By Kate Lamb
Nov 22 (Reuters) – Indonesia’s defence minister has said his country understands the reasons behind the United States, Australia and Britain establishing the AUKUS security agreement, though at a forum at the weekend repeated concerns about an arms race in the region.
The trilateral security pact, formulated in part to respond to a rising China, has sparked regional worries given it allows for Australia to acquire nuclear-powered submarines.
When asked about AUKUS at the International Institute for Strategic Studies Manama Dialogue in Bahrain on Saturday, defence minister Prabowo Subianto said he understood why countries would move to secure their interests.
“Officially our position is that of course Southeast Asia should remain nuclear free, and the fear of course among Southeast Asian nations is that this will spark an arms race,” he said.
“But as I said the emphasis of every country is to protect their national interest. If they feel threatened… they will do whatever they can to protect themselves,” said Prabowo.
“And this is what I mean that we understand that and we respect them.”
His comments appear to offer a more pragmatic view of the pact after Indonesia’s foreign ministry issued a statement in September saying it was “deeply concerned” by the alliance, warning that it could spark a regional arms race.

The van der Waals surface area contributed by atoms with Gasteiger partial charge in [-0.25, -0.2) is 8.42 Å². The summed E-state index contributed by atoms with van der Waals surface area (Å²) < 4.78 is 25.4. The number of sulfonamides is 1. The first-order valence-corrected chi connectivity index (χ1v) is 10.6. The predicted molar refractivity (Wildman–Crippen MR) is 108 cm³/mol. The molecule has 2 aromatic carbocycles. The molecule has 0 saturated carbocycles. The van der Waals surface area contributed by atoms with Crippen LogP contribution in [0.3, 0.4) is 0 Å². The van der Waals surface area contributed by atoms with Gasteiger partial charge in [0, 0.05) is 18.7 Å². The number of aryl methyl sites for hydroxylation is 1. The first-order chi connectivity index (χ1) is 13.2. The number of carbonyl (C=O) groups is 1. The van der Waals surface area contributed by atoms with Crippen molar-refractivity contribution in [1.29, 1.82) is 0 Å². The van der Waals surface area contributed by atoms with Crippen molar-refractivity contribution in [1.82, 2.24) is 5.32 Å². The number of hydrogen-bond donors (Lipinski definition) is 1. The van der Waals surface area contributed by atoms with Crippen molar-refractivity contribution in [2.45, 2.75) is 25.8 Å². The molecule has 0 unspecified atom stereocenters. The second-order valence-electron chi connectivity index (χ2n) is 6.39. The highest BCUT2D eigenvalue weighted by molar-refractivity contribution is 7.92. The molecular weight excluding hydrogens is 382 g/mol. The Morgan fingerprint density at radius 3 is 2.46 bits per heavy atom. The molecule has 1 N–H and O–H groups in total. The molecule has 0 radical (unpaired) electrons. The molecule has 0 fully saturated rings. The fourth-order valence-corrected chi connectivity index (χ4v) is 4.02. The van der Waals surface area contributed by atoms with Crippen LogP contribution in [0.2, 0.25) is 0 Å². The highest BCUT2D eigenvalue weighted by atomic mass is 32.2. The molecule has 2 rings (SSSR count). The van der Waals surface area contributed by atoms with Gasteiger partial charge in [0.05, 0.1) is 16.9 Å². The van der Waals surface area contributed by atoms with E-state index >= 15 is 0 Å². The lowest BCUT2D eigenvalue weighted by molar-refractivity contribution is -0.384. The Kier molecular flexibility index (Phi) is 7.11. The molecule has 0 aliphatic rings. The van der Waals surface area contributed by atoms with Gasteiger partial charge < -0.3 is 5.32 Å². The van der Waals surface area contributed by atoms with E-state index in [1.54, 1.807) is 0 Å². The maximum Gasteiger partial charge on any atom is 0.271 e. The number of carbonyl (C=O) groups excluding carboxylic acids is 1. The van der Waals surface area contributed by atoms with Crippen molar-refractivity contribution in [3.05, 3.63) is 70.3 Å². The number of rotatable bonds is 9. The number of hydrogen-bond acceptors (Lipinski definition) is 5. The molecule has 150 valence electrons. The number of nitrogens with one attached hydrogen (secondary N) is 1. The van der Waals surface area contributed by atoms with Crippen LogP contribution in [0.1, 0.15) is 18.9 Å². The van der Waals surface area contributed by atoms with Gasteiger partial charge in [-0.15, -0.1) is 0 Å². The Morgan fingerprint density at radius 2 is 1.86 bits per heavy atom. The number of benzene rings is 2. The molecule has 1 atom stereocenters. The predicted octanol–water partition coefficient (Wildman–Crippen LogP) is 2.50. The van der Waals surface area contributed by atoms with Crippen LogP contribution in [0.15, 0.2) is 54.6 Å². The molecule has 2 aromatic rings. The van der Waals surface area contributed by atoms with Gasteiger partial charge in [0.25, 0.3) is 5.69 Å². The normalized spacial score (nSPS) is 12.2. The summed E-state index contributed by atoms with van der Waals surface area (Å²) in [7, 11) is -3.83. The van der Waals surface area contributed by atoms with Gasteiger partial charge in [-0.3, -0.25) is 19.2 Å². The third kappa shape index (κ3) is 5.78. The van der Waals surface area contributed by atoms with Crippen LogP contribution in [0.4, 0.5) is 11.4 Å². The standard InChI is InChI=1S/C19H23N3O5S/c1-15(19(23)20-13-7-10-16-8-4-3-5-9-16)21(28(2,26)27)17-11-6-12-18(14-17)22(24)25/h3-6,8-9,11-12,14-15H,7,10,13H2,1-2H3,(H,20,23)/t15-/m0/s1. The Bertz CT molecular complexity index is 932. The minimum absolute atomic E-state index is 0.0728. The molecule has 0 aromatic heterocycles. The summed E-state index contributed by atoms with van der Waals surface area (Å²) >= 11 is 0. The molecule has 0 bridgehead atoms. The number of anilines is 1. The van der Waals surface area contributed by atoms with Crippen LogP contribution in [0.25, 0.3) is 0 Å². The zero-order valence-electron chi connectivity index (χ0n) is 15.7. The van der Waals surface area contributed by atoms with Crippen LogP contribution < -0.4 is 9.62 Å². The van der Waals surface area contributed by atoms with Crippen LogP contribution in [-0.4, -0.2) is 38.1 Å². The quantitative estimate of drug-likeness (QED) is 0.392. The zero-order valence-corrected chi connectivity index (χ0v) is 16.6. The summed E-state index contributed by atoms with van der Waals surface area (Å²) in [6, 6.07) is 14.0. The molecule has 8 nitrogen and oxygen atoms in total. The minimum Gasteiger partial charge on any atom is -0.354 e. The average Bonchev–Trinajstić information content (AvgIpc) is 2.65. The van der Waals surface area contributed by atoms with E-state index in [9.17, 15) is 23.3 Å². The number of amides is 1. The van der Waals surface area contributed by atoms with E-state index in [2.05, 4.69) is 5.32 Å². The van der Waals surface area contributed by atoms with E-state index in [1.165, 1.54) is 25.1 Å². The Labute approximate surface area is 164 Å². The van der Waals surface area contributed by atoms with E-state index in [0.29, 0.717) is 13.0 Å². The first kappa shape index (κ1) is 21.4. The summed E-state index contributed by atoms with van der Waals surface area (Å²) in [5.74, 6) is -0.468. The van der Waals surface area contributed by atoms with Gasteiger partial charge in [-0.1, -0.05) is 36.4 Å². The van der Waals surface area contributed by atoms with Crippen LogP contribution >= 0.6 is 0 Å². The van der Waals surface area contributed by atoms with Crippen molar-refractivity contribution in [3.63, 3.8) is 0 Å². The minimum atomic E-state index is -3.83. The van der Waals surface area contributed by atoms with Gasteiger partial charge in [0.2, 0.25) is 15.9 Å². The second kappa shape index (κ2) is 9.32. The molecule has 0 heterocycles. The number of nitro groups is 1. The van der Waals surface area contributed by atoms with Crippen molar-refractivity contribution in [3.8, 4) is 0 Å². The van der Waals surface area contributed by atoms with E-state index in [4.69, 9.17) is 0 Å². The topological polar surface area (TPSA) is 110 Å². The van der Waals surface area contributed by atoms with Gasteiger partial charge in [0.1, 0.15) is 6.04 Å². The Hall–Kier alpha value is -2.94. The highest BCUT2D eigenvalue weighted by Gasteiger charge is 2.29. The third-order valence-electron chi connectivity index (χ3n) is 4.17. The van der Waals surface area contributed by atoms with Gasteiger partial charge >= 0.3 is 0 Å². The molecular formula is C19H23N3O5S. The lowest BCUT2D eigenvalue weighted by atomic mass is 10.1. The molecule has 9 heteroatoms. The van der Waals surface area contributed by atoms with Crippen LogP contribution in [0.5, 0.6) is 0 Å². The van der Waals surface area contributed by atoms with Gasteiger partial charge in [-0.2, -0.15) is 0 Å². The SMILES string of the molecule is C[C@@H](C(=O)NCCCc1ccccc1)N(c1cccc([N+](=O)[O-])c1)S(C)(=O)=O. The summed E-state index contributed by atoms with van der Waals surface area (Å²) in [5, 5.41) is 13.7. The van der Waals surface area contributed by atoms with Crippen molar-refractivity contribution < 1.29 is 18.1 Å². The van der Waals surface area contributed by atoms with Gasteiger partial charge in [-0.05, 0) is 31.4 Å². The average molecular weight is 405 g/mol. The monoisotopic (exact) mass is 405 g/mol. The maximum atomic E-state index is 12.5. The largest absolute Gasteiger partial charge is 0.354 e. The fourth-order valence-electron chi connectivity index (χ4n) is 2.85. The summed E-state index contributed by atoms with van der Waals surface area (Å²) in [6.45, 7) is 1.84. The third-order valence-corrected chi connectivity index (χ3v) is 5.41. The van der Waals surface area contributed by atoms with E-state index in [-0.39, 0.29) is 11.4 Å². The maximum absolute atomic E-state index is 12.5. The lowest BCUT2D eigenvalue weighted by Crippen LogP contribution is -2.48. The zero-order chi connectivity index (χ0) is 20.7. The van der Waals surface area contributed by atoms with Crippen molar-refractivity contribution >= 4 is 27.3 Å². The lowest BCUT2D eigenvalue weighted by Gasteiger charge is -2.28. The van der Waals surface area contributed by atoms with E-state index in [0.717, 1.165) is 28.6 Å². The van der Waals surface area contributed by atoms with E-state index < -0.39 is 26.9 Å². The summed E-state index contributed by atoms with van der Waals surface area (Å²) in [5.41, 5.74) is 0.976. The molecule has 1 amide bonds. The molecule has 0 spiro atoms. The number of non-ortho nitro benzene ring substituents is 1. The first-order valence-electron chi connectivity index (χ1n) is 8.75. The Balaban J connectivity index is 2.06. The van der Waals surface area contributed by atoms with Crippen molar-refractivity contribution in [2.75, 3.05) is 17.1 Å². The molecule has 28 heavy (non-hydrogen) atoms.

The security pact comes amid rising tensions in the South China Sea, as countries push back against China’s maritime claims in the strategic, and resource-rich waterway.
On Friday the United States called China’s use of water cannon against Philippine resupply boats in the South China Sea “dangerous, provocative and unjustified”.
Indonesia’s navy in September increased patrols around its Natuna islands after Chinese and U.S. vessels were detected in nearby waters, while there has also been recent activity by a Chinese research vessel near an oil rig in the area.
China has not claimed the Natuna islands, but says it has nearby fishing rights within a self-proclaimed Nine-Dash Line that includes most of South China Sea – a claim disputed by some Southeast Asian countries and not recognised internationally.
(Reporting by Kate Lamb in Sydney; Editing by Ed Davies)
This article originally appeared on reuters.com